Protesting movement

December 14, 2014; CNN

This past weekend, protests continued throughout the United States in response to the police shootings of unarmed black men and the systemic American racism that underwrites that persistent and virulent phenomenon. In New York City, 25,000 people marched, and in Washington, D.C., the families of Trayvon Martin, Michael Brown, Tamir Rice, Eric Garner, and others killed by police gathered with thousands of supporters.

“This is a history-making moment,” said Garner’s mother, Gwen Carr. “It’s just so overwhelming to see all who have come to stand with us. Look at the masses—black, white, all races, all religions. […] We need to stand like this at all times.”

And, in fact, many have noted the diversity of those coming out for demonstrations in New York, Washington, Boston, San Francisco, and Oakland, California, where forty years ago, a group of young black men highlighted this very issue of police violence against the black community by declaring themselves the Black Panther Party for Self-Defense. (Of course, their interests did not stop at that issue.)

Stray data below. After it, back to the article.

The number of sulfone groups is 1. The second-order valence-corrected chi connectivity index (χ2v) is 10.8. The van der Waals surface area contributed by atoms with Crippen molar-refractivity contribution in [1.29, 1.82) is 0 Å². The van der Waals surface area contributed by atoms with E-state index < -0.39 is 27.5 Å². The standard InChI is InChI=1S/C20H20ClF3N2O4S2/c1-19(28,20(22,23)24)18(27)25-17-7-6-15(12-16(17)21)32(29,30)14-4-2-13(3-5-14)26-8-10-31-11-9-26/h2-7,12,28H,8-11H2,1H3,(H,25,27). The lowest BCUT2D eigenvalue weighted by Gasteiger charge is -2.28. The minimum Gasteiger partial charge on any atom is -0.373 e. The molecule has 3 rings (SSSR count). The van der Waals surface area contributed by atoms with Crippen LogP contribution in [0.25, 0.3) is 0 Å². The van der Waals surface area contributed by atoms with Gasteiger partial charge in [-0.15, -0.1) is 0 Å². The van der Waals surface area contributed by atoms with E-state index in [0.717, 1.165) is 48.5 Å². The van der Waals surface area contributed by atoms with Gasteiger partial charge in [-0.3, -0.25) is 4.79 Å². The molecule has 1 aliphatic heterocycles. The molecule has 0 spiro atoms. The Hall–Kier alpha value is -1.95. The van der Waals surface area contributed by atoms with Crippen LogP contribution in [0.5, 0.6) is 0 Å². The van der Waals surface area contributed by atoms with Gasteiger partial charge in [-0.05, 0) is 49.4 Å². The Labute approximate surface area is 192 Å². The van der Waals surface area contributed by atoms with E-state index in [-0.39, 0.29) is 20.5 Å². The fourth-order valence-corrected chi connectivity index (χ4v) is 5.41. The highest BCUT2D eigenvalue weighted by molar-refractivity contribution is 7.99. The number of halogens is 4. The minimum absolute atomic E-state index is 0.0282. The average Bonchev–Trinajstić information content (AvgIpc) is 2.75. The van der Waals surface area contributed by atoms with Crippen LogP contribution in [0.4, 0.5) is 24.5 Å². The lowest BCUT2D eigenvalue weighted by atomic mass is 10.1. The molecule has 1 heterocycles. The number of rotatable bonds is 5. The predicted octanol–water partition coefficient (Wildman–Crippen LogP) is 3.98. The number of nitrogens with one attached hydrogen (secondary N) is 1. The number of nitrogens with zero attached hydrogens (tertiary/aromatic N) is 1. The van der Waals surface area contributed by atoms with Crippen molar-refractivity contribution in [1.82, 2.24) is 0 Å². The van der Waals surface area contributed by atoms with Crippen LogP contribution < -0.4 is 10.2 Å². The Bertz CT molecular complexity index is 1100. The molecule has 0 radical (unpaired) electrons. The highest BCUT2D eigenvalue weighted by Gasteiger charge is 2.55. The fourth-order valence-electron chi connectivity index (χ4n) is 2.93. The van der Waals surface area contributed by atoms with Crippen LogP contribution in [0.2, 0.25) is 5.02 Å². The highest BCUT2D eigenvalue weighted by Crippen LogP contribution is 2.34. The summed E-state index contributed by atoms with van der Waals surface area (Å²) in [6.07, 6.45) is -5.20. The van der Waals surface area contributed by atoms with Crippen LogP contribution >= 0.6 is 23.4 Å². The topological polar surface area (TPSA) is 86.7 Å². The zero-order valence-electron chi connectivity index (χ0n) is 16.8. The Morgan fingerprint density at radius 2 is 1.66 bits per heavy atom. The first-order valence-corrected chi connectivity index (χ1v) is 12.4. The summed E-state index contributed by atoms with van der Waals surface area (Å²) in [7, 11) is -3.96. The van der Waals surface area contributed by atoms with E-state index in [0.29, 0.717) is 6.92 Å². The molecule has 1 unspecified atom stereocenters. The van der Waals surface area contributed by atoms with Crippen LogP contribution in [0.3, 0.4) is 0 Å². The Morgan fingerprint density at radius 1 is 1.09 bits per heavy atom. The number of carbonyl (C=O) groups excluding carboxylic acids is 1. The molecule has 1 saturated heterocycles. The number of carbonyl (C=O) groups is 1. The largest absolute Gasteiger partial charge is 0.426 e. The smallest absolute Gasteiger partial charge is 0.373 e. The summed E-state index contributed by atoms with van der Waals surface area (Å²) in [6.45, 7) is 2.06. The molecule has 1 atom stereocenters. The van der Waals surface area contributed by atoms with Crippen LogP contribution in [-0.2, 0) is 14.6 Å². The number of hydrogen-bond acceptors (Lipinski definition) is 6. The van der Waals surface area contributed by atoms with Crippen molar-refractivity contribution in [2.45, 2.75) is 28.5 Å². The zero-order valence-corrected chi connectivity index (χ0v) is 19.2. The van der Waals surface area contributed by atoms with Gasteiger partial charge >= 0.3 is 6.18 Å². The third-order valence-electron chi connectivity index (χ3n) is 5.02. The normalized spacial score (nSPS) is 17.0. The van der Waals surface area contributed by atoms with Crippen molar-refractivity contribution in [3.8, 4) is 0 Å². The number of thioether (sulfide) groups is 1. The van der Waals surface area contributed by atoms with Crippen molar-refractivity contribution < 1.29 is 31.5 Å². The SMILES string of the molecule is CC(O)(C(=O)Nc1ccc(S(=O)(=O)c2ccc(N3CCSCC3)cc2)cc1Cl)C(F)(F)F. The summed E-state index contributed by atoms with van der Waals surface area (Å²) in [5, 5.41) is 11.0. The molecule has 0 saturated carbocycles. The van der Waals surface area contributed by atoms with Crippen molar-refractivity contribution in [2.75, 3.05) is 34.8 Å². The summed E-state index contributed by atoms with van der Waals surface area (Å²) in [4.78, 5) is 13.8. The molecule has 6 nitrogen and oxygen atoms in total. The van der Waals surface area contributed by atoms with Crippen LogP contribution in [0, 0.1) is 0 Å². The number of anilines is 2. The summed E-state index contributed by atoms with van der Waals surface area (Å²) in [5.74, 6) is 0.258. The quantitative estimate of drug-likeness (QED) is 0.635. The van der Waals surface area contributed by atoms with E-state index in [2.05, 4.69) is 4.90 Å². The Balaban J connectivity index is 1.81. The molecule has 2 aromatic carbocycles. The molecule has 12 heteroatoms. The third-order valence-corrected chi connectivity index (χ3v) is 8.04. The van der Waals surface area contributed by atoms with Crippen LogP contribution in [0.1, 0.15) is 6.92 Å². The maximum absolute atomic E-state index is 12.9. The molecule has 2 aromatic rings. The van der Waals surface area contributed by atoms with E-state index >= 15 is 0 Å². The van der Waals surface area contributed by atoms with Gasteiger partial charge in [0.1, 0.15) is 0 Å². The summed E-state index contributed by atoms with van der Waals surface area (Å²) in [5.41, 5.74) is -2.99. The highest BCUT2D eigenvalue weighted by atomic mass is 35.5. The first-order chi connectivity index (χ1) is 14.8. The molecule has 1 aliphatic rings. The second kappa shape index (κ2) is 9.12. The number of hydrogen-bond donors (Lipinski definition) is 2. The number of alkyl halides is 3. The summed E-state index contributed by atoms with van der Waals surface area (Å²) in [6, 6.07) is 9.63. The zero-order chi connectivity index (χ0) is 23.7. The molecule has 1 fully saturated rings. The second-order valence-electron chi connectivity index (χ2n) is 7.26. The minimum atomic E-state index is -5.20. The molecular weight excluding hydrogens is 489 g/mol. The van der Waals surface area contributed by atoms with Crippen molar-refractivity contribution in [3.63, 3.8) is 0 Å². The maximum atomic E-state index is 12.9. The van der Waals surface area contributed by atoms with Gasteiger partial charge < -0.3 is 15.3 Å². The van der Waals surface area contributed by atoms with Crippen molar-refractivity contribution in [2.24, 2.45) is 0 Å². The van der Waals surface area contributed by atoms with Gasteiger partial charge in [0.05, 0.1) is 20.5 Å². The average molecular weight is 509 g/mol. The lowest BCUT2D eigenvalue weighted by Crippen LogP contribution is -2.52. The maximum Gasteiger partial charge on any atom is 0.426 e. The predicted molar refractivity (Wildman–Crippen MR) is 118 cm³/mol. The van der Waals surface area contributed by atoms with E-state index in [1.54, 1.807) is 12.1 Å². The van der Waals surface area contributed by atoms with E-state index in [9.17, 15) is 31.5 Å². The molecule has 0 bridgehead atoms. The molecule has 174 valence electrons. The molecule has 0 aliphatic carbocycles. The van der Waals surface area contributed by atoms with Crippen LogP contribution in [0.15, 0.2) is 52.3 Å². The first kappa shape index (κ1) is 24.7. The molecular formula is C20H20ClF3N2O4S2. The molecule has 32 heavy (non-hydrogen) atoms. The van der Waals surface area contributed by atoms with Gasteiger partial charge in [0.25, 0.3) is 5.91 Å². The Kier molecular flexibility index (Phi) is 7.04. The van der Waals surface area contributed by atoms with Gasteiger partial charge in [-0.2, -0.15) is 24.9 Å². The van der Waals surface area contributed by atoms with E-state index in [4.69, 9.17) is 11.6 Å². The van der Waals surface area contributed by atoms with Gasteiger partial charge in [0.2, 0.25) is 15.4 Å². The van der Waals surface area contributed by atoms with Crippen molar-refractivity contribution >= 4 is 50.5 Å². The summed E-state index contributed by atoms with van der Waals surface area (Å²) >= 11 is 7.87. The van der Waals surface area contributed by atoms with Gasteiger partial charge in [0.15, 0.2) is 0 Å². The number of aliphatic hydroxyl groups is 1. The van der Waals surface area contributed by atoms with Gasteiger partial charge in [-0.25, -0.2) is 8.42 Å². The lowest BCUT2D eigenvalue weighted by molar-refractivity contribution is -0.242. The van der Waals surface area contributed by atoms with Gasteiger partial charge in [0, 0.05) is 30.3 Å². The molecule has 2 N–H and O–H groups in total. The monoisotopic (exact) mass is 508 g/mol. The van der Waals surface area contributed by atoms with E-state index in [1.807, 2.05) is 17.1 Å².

Lesley McSpadden, the mother of Michael Brown, commented on what she called a “sea of people” in D.C., saying, “If they don’t see this and make a change, then I don’t know what we got to do.”

Across the country, the signs and chants are the same: “Black lives matter,” “Hold cops accountable,” and “I can’t breathe.” But while some who demonstrate are tightly focused on police conduct and accountability, others believe that in this moment, the more systemic indicators of racism must be addressed. We suggest that readers look below to a graph from the recently released Pew study on the racial divide in income to see how stark those basic statistics are. In short, the wealth of white families is 13 times that of black families.

Pew Research


NPQ would be interested to hear your thoughts and experiences with this movement to date. Where is it going, and what is its potential?—Ruth McCambridge